Flesk Castle, a recorded monument & protected structure has been in ruins since it was abandoned in the mid 1940’s. Over that time it has slowly become a hidden landmark due in part to the growth of the surrounding woodland. With the storms of recent years knocking some of the surrounding mature trees and the coinciding works on site, we are privileged to be bringing Flesk back to life as it re-emerges in the landscape and local consciousness.
The O’Reilly family bought Flesk in 2005 and carried out a clean-up to get beyond the layers of rubble and undergrowth. Our involvement began in late 2013 and to date has consisted of the following overlapping and complimentary aspects; survey of the existing structure, historical research and remedial works.
Survey of Existing Structure
Each internal wall has been sketched by hand in detail, recording evidence of difference construction phases, finishes & features. These have drawn up into a detailed set of existing drawings. These tasks which took hundreds of hours are a primary source of historical information as much is revealed by a close study of the exposed structure. These drawings serve as a permanent record of what remains before we intervene. Core tests have been carried out to check the strength of the concrete flat roofs with the results being satisfactory. We are also taking plaster samples for testing as the many towers had different finishes and colours originally.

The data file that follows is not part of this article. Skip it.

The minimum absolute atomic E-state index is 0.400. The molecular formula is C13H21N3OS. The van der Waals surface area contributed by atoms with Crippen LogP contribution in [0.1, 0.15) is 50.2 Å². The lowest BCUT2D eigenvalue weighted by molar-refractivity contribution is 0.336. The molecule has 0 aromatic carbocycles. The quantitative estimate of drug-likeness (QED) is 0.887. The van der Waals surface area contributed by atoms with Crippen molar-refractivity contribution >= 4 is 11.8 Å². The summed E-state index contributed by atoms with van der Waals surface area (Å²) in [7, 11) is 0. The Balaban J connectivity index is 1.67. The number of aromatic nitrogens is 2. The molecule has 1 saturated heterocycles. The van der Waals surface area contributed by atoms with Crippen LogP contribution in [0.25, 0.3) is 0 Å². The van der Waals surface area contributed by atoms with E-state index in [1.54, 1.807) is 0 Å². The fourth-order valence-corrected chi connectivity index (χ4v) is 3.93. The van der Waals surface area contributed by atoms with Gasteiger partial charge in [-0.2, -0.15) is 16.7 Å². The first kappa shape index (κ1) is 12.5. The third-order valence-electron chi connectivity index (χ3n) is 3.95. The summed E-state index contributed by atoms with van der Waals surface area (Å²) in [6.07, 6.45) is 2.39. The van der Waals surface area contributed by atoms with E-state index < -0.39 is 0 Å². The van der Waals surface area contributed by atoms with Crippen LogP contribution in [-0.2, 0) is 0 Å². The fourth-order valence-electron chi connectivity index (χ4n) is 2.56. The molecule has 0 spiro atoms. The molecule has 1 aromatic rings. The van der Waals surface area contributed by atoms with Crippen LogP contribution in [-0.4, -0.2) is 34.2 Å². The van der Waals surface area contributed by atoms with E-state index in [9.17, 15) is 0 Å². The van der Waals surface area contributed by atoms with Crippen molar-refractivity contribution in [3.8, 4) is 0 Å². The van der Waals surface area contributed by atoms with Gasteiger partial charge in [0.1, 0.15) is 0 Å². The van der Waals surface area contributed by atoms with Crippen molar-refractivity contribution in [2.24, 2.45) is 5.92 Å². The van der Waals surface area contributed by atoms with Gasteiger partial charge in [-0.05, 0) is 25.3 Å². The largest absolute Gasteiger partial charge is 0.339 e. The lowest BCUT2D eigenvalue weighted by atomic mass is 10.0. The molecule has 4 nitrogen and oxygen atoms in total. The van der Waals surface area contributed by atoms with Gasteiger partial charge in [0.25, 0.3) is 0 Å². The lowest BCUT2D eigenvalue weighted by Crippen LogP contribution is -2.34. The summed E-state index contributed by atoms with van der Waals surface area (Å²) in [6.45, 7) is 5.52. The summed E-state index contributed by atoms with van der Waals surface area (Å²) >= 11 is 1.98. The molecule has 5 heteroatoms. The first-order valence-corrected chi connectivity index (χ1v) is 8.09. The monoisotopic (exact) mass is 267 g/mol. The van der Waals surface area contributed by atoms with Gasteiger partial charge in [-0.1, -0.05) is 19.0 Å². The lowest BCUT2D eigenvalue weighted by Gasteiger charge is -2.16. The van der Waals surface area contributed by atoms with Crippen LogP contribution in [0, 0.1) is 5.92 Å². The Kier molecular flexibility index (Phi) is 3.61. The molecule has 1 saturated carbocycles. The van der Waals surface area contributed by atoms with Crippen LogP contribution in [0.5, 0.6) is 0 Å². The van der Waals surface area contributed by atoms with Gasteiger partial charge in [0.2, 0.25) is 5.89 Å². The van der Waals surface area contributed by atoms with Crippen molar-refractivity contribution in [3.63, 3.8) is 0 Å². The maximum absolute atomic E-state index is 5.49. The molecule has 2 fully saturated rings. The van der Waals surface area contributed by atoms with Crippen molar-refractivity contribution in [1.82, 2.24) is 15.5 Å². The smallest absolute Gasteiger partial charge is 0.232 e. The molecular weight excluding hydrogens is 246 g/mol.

Before we add the next layer of history to Flesk we need a detailed appreciation of the previous layers of both physical and social history of the castle & surrounding landscape. When we started there were only a handful of accurate sources including 3 engravings & a written description. There are no ‘conventional’ sources such as architectural drawings or family estate papers. Since then a dedicated & ongoing effort has rebuilt a significant amount of history from alternative sources. We now have the memories of the last inhabitants, family albums & footage from the 1920’s & 30’s, black & white footage of life at Flesk in the 1930’s, Kalem film footage from 1910, 1928 listing of the full house contents, detailed building instructions in letters from 1829 to 1842, running & material costs from an 1839 account book and much more. Nonetheless we have yet to find any interior photograph.
This not only gives the structure back its life & stories but puts us in an informed position when making design decisions.
The current works have been ongoing since Sep ‘14 & involve removing rubble and vegetation, replacing dozens of lintels, replace of failed beams, rebuilding many unsafe parapets and saving/rebuilding key features on the roof scape such as turrets & tower tops all of which generally conceal chimney flues within. Items are carefully recorded during dismantling before being rebuilt to match. About 170 items of cut limestone will be arriving shortly to replace the many missing parapet cap- stones. While many of the tasks are small in themselves the overall effect of hundreds of repairs has been that the building & key features has been saved from further destruction.
We are currently working on an Outline Design and working towards submitting a planning application to renovate about 900 sq.m of the building as a family home. The aim is to keep certain characteristics of the ruin while balancing this with the comfort and warmth of modern homes. There will be limited areas of new build, these will be treated as sympathetic interventions. The fact that the ruin has no interior finishes provides an opportunity to install servicing and systems that will make Flesk an energy efficient, sustainable & smart castle.